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Thought you could get away with not paying employees the National Minimum Wage? You thought wrong.
All employers must pay employees the National Minimum Wage which, as of 1 April 2017, per hour, is:
And if you don’t?
The penalty for not paying the National Minimum Wage is 200% of the amount owed – this is cut in half if the amount due is paid within 14 days of receiving the notice from HMRC though.
The maximum penalty an employer can receive for non-payment of the National Minimum Wage is £20,000 per employee.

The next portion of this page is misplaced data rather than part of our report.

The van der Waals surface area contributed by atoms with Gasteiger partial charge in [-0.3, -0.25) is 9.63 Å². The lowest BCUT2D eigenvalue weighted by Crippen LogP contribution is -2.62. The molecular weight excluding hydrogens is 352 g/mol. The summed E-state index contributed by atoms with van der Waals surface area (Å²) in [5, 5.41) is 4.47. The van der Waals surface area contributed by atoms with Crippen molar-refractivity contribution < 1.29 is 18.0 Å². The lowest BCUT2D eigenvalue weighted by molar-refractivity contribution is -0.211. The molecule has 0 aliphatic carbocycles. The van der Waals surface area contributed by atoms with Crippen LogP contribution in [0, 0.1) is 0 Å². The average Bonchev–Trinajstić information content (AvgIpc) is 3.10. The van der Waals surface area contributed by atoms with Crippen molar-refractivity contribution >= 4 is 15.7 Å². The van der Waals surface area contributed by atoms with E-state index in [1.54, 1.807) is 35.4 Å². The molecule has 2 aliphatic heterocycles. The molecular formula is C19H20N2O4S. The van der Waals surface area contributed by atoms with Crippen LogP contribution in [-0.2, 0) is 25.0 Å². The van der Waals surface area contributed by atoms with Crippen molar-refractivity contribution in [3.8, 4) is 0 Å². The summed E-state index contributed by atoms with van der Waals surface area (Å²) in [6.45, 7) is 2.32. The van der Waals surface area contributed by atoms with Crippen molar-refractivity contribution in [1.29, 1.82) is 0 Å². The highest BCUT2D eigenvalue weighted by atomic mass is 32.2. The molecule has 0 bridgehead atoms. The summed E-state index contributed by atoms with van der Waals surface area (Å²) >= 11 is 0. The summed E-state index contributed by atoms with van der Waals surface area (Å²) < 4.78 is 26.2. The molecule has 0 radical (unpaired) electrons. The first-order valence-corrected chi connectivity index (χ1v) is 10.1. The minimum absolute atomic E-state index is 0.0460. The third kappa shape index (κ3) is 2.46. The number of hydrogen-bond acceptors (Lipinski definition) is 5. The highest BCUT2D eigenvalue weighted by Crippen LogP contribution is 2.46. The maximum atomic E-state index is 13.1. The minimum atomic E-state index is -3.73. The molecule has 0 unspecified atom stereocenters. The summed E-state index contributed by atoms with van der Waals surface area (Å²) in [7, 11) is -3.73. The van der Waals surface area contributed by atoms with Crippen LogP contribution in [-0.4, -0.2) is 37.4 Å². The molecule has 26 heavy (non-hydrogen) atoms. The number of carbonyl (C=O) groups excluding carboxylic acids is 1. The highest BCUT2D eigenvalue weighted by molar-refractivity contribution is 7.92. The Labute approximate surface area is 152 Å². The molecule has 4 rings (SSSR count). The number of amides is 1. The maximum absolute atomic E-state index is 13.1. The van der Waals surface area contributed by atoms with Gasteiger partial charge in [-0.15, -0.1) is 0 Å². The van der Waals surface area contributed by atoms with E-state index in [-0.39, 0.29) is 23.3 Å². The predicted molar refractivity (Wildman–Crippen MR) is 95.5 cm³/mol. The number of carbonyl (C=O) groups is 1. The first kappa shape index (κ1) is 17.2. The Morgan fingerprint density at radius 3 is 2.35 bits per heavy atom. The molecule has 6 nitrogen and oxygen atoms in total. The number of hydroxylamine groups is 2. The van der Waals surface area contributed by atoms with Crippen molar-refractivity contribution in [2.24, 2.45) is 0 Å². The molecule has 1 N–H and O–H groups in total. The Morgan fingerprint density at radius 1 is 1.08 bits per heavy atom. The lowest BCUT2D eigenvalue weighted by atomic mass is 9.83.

Those who still refuse to pay run the risk of being taken to court by HMRC.
You may also consider the impact on your reputation and future ability to recruit employees, as your details will be published in a government press release under its ‘name and shame’ policy . If you’re known for paying below the minimum wage, you’ll likely struggle to recruit and retain employees.
So, let’s take a look at some of the bonkers reasons employers have given for not paying the National Minimum Wage.
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